Smith responded with, by far, his best and most impactful season in 2017. He credits Cincinnati head coach Marvin Lewis and former Cincinnati defensive coordinator Paul Guenther.
“They gave me the opportunity to play and a chance to show my versatility,” Smith said. “I played nose tackle, I played defensive tackle, I played right end, I played left end, and I even dropped back into coverage as a linebacker. I was on a one-year contact. I knew I had to take advantage of every chance I was given, and I went at it 100 percent.”
Smith played about 35 percent of the Bengals’ defensive snaps and also was a major contributor on special teams. He played in all 16 games for the first time and was in on 26 tackles. He had three sacks (one against the Browns) and forced a fumble. He also brought the sort of energy and effort that can’t be easily quantified by the stat sheet.
Smith showed enough to get the struggling Browns’ attention. When the window opened on March 12 for NFL teams to start negotiating with unrestricted free agents, Smith immediately got an overwhelming offer from the Browns.
“It really didn’t take long to say yes,” Smith said with a chuckle. “I know this sounds like a crazy deal, and I know some people are surprised by it. But Cleveland believes in me. They’ll get my best, everything I’ve got. Anything I can do to help the team, I’ll do it. I’ll play anywhere.”
Smith really liked Cincinnati and he really liked Lewis. Cincinnati wanted to bring him back, but the Bengals were talking about a two-year contract and significantly fewer dollars.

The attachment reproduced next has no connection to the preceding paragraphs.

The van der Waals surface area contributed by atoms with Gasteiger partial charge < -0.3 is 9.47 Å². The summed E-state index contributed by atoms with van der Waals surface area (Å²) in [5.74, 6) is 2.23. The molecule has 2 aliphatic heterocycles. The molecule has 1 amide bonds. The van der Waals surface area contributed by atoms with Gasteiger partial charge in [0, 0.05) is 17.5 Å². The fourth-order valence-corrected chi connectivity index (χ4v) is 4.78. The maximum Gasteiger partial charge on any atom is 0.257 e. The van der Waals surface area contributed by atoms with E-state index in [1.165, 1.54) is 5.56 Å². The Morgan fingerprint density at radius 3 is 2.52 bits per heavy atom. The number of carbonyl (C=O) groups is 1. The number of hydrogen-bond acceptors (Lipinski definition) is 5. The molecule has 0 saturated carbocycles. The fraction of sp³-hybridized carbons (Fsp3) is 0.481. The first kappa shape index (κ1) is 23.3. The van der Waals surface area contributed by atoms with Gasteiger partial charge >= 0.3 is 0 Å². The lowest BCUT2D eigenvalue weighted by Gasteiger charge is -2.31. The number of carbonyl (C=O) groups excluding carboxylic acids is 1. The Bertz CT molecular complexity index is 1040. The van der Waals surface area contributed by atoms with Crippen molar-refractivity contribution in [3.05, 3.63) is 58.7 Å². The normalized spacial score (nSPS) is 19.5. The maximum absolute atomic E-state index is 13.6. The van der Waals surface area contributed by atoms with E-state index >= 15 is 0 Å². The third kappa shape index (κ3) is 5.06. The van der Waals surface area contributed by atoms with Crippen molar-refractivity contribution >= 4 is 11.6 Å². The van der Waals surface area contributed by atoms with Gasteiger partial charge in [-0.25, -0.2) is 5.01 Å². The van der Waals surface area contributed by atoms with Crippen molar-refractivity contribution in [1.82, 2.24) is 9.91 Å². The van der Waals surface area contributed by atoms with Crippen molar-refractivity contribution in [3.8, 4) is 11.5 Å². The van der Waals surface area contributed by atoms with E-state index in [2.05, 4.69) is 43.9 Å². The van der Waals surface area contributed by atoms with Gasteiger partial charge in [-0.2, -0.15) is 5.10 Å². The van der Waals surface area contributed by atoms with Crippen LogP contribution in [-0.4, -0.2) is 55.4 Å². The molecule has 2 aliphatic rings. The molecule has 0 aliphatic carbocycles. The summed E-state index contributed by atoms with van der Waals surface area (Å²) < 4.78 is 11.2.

“I talked to Coach Lewis,” Smith said. “I told him I’m grateful for the opportunity the Bengals gave me to show I can play in this league, but this is just business. The NFL is a business.”
The Browns are the Browns. They were 0-16 in 2017.
The good news is they’ve been making headlines just about every day since the free-agent signing period began. Smith is excited about the addition of workhorse running back Carlos Hyde and talented receiver Jarvis Landry, but mostly he’s excited about the arrival of former Buffalo QB Tyrod Taylor, who has played in Pro Bowls and playoff games. Cleveland also has the No. 1 pick in the upcoming draft, and a former No. 1 pick (defensive end Myles Garrett), whom Smith believes is going to be the league’s next big thing.
“I’ve talked to Tyrod, and I have no doubt that things will change in Cleveland,” Smith said. “He’s a leader and he’s a good quarterback. We can’t control what happened in the past in Cleveland, but we can control what happens next season. I’m not going to make any crazy predictions, but our motto is going to be, ‘Expect to win.'”
Smith will be heading back to Cleveland on April 16 for team workouts. Until then, he’ll be busy. He’s buying a house in Charlotte and he works out diligently at Ultimate Athlete Sports Performance in Charlotte.
He’s smiling a lot these days, still amazed at how quickly his life changed.
“I’m just a guy from a small town who always worked hard and made it from Salisbury to the NFL,” Smith said. “It’s not like anyone ever rolled out the red carpet for me. Not long ago, I was fighting for a roster spot, but now I have some security. I feel blessed, very blessed, and I’ll be giving back.”
Smith’s primary way of giving back in Rowan County and the Charlotte area is going to be through a non-profit charity that launched earlier this month — Chris’ Closet.